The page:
Having reviewed the adjoint formalism for linear optical systems we now consider nonlinear optical systems. As an example, we introduce Kerr nonlinearity into the system Boyd (2008), which corresponds to an intensity-dependent permittivity

(14)

where is the nonlinear susceptibility distribution. Other types of nonlinear terms can also be treated with the formalism outlined above. Replacing in Eq. (9) with in Eq. (14), our system is then described by the equation:

(15)

where . Here, is element-wise vector multiplication and represents a diagonal matrix with vector on the main diagonal. The vector corresponds to the term and . Again, for concreteness, the design parameters correspond to the permittivity . The solution to this problem is diagrammed in Fig. 1(c).

From eq. (7) we may now compute the partial derivatives of with respect to the electric fields , which is needed to construct the adjoint problem.

(16)
(17)

With this, we then express the adjoint field as a solution to the linear system

(18)

which is diagrammed in Fig. 1(d).

For a nonlinear system, to obtain the field , one will need to solve a nonlinear equation (e.g. eq. (15)). However, we emphasize that the adjoint problem, as required to determine the derivative of the objective function, is a linear problem. The size of the adjoint problem is twice as large as the corresponding linear problem of Eq. (10), but it is of a similar form, with the source dependent upon the solution .

Once the adjoint field is computed, the gradient is evaluated from eq. (13) as in the linear case. Here for simplicity we do not assume any explicit dependence of the nonlinearity on the design variable. However, the formalism is straightforward to extend to that case, as explained in the Supplementary Information.

Iii Inverse Design of Optical Switches

We now demonstrate the use of this nonlinear adjoint formalism to inverse design optical switches with desired power-dependent performance characteristics. In Figs. 2 and 3, we show the optimization procedures and performance characteristics of a 1 1 and 1 2 port device, respectively. The operating frequency for both devices correspond to a free-space wavelength of 2m.

For each device, we seek to maximize the corresponding objective function with respect to the permittivity distribution within a fixed design region. To perform the numerical optimization of the structure, we use the finite-difference frequency-domain method (FDFD) Shin and Fan (2012), where the fields and operators of Eq. (9) are spatially discretized using a Yee lattice Yee (1966). For simplicity, we restrict our study to two-dimensional structures (i.e. structures with infinite extent in the third dimension), and transverse-magnetic polarization, which has only non-zero out-of-plane electric field components. In the optimization process, we start with an initial relative permittivity in the design region. We solve the electric field distribution in the structure by solving the nonlinear equation (eq. (15)). Then, we compute the gradient of with respect to the relative permittivity distribution in this region using eq. (13). With the gradient information, we perform updates of the design variables using the limited-memory BFGS Byrd et al. (1995) algorithm, although a simple gradient ascent algorithm would also suffice. This procedure is repeated until convergence on a final structure.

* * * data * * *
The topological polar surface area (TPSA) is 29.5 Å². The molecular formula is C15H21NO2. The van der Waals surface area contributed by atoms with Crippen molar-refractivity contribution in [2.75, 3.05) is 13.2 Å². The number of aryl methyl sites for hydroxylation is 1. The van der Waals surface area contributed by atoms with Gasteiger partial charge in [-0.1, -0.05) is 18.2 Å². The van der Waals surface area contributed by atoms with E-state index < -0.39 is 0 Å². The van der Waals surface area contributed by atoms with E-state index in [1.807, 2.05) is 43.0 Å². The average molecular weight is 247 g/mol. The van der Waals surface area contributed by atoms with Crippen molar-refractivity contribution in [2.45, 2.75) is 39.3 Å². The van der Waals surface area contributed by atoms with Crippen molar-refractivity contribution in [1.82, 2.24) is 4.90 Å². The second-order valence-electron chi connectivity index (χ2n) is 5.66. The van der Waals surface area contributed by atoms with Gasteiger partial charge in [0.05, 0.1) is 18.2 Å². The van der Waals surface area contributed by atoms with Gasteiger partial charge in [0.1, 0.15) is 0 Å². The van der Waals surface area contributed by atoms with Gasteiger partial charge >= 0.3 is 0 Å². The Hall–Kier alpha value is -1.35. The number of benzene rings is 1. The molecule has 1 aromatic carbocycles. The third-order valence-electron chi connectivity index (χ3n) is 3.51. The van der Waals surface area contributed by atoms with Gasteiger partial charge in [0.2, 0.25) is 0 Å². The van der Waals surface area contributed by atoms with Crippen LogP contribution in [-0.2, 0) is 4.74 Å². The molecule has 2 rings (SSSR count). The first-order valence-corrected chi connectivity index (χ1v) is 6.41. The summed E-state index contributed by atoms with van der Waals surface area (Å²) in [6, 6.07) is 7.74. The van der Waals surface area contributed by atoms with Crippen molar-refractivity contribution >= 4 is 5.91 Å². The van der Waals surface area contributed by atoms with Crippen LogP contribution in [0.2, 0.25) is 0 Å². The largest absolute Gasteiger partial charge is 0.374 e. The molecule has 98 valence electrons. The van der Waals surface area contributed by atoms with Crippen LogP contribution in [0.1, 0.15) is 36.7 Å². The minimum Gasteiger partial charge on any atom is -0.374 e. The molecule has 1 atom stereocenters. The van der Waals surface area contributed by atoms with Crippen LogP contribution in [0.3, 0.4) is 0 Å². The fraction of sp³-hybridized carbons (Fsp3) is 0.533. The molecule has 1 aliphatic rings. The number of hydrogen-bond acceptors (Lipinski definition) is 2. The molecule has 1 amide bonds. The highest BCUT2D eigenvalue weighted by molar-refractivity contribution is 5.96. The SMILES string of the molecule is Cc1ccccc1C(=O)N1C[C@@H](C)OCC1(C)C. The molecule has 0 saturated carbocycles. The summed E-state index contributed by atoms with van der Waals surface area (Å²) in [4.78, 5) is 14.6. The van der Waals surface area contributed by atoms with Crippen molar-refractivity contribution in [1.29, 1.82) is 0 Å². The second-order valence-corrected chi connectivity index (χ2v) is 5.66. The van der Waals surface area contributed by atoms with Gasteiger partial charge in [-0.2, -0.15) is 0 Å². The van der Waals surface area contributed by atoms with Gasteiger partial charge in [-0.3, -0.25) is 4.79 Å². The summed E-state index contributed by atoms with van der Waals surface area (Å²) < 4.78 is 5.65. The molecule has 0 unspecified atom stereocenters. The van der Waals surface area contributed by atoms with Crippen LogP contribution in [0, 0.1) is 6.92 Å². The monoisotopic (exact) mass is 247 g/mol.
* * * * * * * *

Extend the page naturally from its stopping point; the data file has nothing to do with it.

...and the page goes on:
We choose optimization parameters corresponding to a device made from chalcogenide glass (AlS), which exhibits a strong response and high damage threshold White and Monro (2011); Lamont et al. (2008); Boyd (2008). During the optimization, the relative permittivity was constrained to lie between (air) and (AlS). We further assume that the materials exhibit nonlinearity only within the design regions outlined in Fig. 2(a) and 3(a).

Figure 2: Inverse design demonstration of a port switch. (a) Optical power is input into the left port (purple arrow). The goal of optimizing the design region (blue square) is to maximize power transmission in the linear regime (blue arrow) and minimize transmission in the nonlinear regime (red arrow). The final permittivity distribution after optimizing is also shown. The black regions are chalcogenide with a relative permittivity of 5.95 and a of mV. The waveguide regions outside the design region have a width of m. The operating wavelength is m. (b) The transmission as a function of input power, demonstrating the switching behavior at around W/m. The dashed black line indicates the input power used for the high-power regime in the optimization. (c-d) The amplitude of the simulated electric field of the final structure, in the linear (c) and nonlinear (d) regimes, respectively – with input power of W/m and W/m, respectively. corresponds to the out-of-plane electric field in the 2D simulation.